- Excellent sound quality
- Nine channels of amplification
- Comprehensive connections
- Full set of 11.2 pre-outs
- Impressive video processing
- Attractive design
- Robust build quality
- Flexible setup and configuration
- Impressive remote app
- Slightly clinical with music
- Menus look a little dated
- Internet functionality is limited
- Buttons on remote are too small
Pioneer SC-LX76 9-Channel AV Receiver Review
Pioneer's SC-LX76 displays the same minimalist elegance as their flagship model, with a black brushed metal facia that is pleasingly free of any unwanted clutter. The build quality is excellent, the entire chassis has a beautifully machined look and the controls have a well-engineered feel. The SC-LX76 uses the standard AV receiver layout, with two dials either side of an informative display and a drop down flap below. The display is well designed but some of the characters are quite small making it hard to read from a distance, although there is also an OSD. Behind the drop down flap are a number of useful controls, along with a USB port for an iDevice and an additional HDMI input with MHL compatibility. At the rear there is a very comprehensive set of connections including another seven HDMI inputs and three HDMI outputs. The remote is well made and comfortable to hold but the small size of the buttons makes it hard to use in a dark, despite the inclusion of a backlight.
As we would expect from a modern receiver, the SC-LX76 offers a flexible selection of speaker configurations, from basic 2-channel to the full 9-channel output with width and height speakers to any number of variations in between. The inclusion of 9-channels of amplification means the receiver can also run up to three extra zones, as well as bi-amp the front, rears or centre if you so wish. There's even a complete set of 11.2 pre-outs for those that wish to take full advantage of new audio formats like DTS Neo:X. Thanks to a helpful wizard, setup is straightforward and there is a choice of basic or expert, depending on how comfortable you are with the myriad functionalities. Pioneer's MCACC proprietary auto calibration software is very effective, allowing for a high degree of accuracy and flexibility. It's also quite informative, providing a helpful selection of data screens in the menu system, allowing you to check the settings and room EQ. The menus themselves are informative and easy to navigate but they do feel a little dated in places compared to much of the competition.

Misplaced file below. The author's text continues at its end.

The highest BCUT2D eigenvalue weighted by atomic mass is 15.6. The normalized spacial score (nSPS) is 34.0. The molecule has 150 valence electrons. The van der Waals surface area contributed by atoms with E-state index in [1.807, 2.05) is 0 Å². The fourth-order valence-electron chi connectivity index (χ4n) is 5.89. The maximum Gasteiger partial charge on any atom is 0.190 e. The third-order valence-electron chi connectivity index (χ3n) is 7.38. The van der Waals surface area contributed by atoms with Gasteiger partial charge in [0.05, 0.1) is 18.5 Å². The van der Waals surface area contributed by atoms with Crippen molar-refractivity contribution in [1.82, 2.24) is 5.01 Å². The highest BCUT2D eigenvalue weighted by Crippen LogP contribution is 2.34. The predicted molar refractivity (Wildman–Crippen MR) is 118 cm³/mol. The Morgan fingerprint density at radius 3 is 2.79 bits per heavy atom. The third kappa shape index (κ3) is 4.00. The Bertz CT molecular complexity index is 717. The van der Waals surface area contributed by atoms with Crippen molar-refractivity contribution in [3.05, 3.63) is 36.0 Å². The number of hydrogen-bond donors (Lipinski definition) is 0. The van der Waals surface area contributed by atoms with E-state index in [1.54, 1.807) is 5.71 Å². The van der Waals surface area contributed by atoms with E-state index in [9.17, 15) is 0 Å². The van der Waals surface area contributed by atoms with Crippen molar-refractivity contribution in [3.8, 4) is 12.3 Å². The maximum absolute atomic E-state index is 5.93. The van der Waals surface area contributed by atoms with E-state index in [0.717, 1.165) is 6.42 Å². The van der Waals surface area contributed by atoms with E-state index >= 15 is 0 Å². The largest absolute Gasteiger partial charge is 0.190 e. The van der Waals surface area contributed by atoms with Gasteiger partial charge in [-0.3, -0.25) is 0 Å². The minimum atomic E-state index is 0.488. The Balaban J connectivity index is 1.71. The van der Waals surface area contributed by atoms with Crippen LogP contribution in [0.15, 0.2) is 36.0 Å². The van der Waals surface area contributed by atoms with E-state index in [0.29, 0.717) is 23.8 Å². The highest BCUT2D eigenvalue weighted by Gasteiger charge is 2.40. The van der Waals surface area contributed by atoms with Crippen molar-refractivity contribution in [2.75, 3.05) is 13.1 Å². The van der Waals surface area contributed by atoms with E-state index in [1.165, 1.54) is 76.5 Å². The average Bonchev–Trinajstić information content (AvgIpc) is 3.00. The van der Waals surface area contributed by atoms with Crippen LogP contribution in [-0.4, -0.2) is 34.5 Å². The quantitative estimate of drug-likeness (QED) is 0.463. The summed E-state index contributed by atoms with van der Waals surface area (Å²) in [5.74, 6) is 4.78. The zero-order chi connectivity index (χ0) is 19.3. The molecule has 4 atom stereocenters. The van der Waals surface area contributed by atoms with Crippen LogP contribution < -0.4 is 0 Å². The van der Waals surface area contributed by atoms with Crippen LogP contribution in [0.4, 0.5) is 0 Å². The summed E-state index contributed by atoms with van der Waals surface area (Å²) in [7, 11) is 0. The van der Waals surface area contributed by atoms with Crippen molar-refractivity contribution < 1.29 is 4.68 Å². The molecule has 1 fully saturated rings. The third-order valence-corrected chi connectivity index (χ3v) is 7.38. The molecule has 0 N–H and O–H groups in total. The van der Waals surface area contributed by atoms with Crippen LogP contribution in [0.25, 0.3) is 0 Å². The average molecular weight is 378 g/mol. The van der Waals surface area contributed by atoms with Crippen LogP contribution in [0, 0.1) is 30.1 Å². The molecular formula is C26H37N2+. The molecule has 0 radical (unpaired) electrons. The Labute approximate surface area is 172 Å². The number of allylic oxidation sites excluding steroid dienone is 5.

Considering it isn't the flagship model, there's no complaining about features offered by the SC-LX76, which would put many more expensive receivers to shame. There's digital class D amplification coupled with a high-power simultaneous multi-channel drive to deliver the 9-channels of amplification. There's AIR Studios Sound Tuning and THX Select2 Plus certification, along with support for all the main audio formats including DTS HD Master Audio and Dolby TrueHD, as well as Dolby Pro Logic IIz and DTS Neo: X. The SC-LX76 also includes DSD (Direct Stream Digital) via SACD or USB drive and you can play back up to 192kHz/24-bit high resolution FLAC and WAV files, along with MP3, WMA and AAC compressed music files. You can even connect a PC or iDevice directly to the SC-LX86 using USB connections at the front and rear. The SC-LX76 includes Apple's AirPlay and is also DLNA certified allowing you to connect with your home network and use it as a digital media player and as a digital media renderer. There's even a built-in AM/FM tuner and Internet Radio (vTuner), although the online capabilities are somewhat limited compared to much of the competition. Pioneer also offer a free remote app for both iOS and Android which is superb, providing a very well designed and highly effective control interface.
In terms of its video capabilities, the SC-LX76 sensibly avoids 4K upscaling but does include native 4K pass-through, thus providing a degree of future-proofing. The receiver can also pass-through 1080p and 3D and includes some very effective detinterlacing and scaling along with a number additional picture controls. When it comes to its audio performance, the SC-LX76 is just as capable as its big brother, the SC-LX86. In fact there seems very little to differentiate them, although the more expensive receiver has the edge in terms of power. However the SC-LX76 is capable of a very accomplished multi-channel performance, delivering film soundtracks with both energy and detail. The front soundstage is wide and enveloping, with precise imaging and the surrounds are active and well integrated. With two-channel music the SC-LX76 falls into the usual trap of being a little clinical and perhaps lacking in the subtlety found on the very best AV receivers.
Overall the Pioneer SC-LX76 is an extremely capable receiver combining looks, build quality, features and performance at a very competitive price. We were very impressed with the SC-LX86 and given how close the lower priced SC-LX76 comes in almost every regard, we were equally as impressed - Highly Recommended.
Value For Money